Try typing this, or any question with roughly the same meaning, into the Google search box:
|Which UK papers are not part of the Murdoch empire?|
Your results (and you could get identical ones by typing the same words in the reverse order) will contain an estimated two million or more pages about Rupert Murdoch and the newspapers owned by his News Corporation. Exactly what you did not ask for.
Putting quotes round the search string freezes the word order, but makes things worse: It calls not for the answer (which would be a list including The Daily Telegraph, the Daily Mail, the Daily Mirror, etc.) but for pages where the exact wording of the question can be found, and there probably aren’t any (except this post).
Machine answering of such a question calls for not just a database of information about newspapers but also natural language processing (NLP). I’ve been waiting for NLP to arrive for 30 years. Whatever happened?
In the 1980s I was convinced that computers would soon be able to simulate the basics of what (I hope) you are doing right now: processing sentences and determining their meanings.
To do this, computers would have to master three things. First, enough syntax to uniquely identify the sentence; second, enough semantics to extract its literal meaning; and third, enough pragmatics to infer the intent behind the utterance, and thus discerning what should be done or assumed given that it was uttered.
Take Flying planes is dangerous as an example. The syntactic step includes identifying it as having a singular subject (a gerund-participial clause), accounting for the singular agreement form is. (The distinct sentence Flying planes are dangerous has a plural noun phrase as subject, hence plural agreement on are.)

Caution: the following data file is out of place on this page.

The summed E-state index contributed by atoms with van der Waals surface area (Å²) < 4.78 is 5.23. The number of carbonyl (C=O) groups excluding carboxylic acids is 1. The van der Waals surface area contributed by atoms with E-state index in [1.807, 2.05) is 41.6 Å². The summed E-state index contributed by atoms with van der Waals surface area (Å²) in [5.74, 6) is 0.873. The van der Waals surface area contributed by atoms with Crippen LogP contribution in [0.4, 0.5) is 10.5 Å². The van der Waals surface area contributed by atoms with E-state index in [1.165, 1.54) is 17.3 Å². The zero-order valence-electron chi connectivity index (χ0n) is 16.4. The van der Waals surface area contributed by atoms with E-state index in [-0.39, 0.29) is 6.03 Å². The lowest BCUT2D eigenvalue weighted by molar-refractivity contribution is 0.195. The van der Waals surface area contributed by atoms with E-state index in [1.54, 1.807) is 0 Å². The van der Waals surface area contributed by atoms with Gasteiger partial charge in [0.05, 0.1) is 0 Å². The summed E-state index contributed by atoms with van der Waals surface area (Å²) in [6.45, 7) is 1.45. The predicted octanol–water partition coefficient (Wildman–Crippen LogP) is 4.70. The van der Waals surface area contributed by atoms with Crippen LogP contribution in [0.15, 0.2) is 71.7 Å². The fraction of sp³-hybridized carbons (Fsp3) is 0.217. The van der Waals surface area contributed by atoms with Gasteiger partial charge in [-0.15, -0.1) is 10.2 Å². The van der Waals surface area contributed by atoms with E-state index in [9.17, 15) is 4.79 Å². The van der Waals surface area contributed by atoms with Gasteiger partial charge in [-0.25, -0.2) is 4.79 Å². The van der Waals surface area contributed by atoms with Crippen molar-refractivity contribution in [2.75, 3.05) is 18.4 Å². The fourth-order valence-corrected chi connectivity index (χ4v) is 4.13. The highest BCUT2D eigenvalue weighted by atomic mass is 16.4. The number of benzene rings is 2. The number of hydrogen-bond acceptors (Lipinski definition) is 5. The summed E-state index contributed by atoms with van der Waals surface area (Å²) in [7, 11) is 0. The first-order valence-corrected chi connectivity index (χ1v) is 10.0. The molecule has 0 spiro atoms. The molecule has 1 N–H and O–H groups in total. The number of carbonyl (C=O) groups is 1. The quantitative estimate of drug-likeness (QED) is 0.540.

The semantic step involves (at the very least) noting that Flying planes is dangerous talks about a risky activity. (Again, contrast this with Flying planes are dangerous, which is about aircraft being a danger.)
Pragmatically, however, an utterance often conveys far more than its literal meaning. If Bob has just said “She gets so panicky when her husband is at work,” and Jane responds, “Well, flying planes is dangerous,” you will probably conclude that Bob and Jane know a nervous married woman whose spouse is a pilot, possibly a test pilot, and Jane sees that hazardous job as justifying some level of anxiety. Yet none of this was explicit in the two utterances. Such inferences rely on a complex process of common-sense pragmatic reasoning that we have no idea how to model computationally.
So ignore the pragmatic step; useful work could still be accomplished by a system limited to syntax and semantics. Why do we not find computer programs in general use that can analyze simple questions and provide answers in response? Imagine sending off queries like these, by text or e-mail, to an NLP server:
- “Can your site be accessed without using Internet Explorer?”
- “What is the validity period for multiple-entry business visas?”
- “Do you offer telephone support from the USA?”
Imagine that the machine—not some underpaid message-taker in a Mumbai call center whom you only reach after 10 minutes listening to “The Girl from Ipanema”—could process the questions, look up the answers, and return appropriate responses in a few hundredths of a second. Even if occasionally it replied “Sorry, I didn’t understand the question,” it could still be a boon in the average case.
One company was headed in that direction a few years ago, and had a nascent Wikipedia-based NLP question-answering service up and running in 2008: Powerset. But within a few weeks of its release, Microsoft made them an offer they did not refuse. Now, it seems, the science sleeps with the fishes: www.powerset.com simply redirects to Bing (a plain old keyword-based search engine with which Microsoft is trying to rival Google). Once again there is, to my knowledge, no available system for unaided machine answering of free-form questions via general syntactic and semantic analysis. (Clever ad hoc tweaks make some search engines answer selected simple question forms—try Google on “What is the square root of 1531?”—but don’t be fooled by imitations.)
How could we have drifted into the second decade of the 21st century with absolutely no commercial NLP products? I believe the answer lies in three initially unexpected developments having little to do with NLP. Each enabled a previously near-useless technology to become a useful substitute, reducing the need for the real thing.
[See my post on Monday May 13, 2013 for discussion of the first of those three breakthroughs.]Return to Top